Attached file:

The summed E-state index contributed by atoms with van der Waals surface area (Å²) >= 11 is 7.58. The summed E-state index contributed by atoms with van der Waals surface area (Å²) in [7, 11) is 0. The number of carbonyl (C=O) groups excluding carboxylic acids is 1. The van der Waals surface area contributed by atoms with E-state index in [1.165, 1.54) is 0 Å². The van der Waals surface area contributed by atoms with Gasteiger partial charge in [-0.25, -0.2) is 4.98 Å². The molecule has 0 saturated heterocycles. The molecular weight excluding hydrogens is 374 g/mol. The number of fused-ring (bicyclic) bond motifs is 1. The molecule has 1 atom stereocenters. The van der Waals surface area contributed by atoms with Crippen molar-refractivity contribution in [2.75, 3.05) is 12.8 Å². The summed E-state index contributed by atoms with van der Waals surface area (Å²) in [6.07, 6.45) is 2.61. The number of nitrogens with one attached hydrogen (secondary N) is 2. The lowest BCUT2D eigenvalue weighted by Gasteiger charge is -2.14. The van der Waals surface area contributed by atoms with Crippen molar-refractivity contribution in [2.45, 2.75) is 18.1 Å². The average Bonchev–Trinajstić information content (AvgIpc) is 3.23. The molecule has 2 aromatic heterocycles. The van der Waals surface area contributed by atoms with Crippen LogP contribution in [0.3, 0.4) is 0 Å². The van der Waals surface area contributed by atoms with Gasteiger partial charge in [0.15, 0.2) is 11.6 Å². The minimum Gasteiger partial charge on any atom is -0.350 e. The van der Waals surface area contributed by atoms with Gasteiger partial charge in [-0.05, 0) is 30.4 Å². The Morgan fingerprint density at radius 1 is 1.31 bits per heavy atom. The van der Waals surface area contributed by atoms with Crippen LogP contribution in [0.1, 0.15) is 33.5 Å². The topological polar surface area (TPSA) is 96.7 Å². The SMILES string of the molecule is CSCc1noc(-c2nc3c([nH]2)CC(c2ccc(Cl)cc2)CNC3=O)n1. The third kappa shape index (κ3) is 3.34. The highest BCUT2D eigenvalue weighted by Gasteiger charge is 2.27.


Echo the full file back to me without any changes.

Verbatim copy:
The summed E-state index contributed by atoms with van der Waals surface area (Å²) >= 11 is 7.58. The summed E-state index contributed by atoms with van der Waals surface area (Å²) in [7, 11) is 0. The number of carbonyl (C=O) groups excluding carboxylic acids is 1. The van der Waals surface area contributed by atoms with E-state index in [1.165, 1.54) is 0 Å². The van der Waals surface area contributed by atoms with Gasteiger partial charge in [-0.25, -0.2) is 4.98 Å². The molecule has 0 saturated heterocycles. The molecular weight excluding hydrogens is 374 g/mol. The number of fused-ring (bicyclic) bond motifs is 1. The molecule has 1 atom stereocenters. The van der Waals surface area contributed by atoms with Crippen molar-refractivity contribution in [2.75, 3.05) is 12.8 Å². The summed E-state index contributed by atoms with van der Waals surface area (Å²) in [6.07, 6.45) is 2.61. The number of nitrogens with one attached hydrogen (secondary N) is 2. The lowest BCUT2D eigenvalue weighted by Gasteiger charge is -2.14. The van der Waals surface area contributed by atoms with Crippen molar-refractivity contribution in [2.45, 2.75) is 18.1 Å². The average Bonchev–Trinajstić information content (AvgIpc) is 3.23. The molecule has 2 aromatic heterocycles. The van der Waals surface area contributed by atoms with Crippen LogP contribution in [0.3, 0.4) is 0 Å². The van der Waals surface area contributed by atoms with Gasteiger partial charge in [0.15, 0.2) is 11.6 Å². The minimum Gasteiger partial charge on any atom is -0.350 e. The van der Waals surface area contributed by atoms with Gasteiger partial charge in [-0.05, 0) is 30.4 Å². The Morgan fingerprint density at radius 1 is 1.31 bits per heavy atom. The van der Waals surface area contributed by atoms with Crippen LogP contribution in [0.1, 0.15) is 33.5 Å². The topological polar surface area (TPSA) is 96.7 Å². The SMILES string of the molecule is CSCc1noc(-c2nc3c([nH]2)CC(c2ccc(Cl)cc2)CNC3=O)n1. The third kappa shape index (κ3) is 3.34. The highest BCUT2D eigenvalue weighted by Gasteiger charge is 2.27.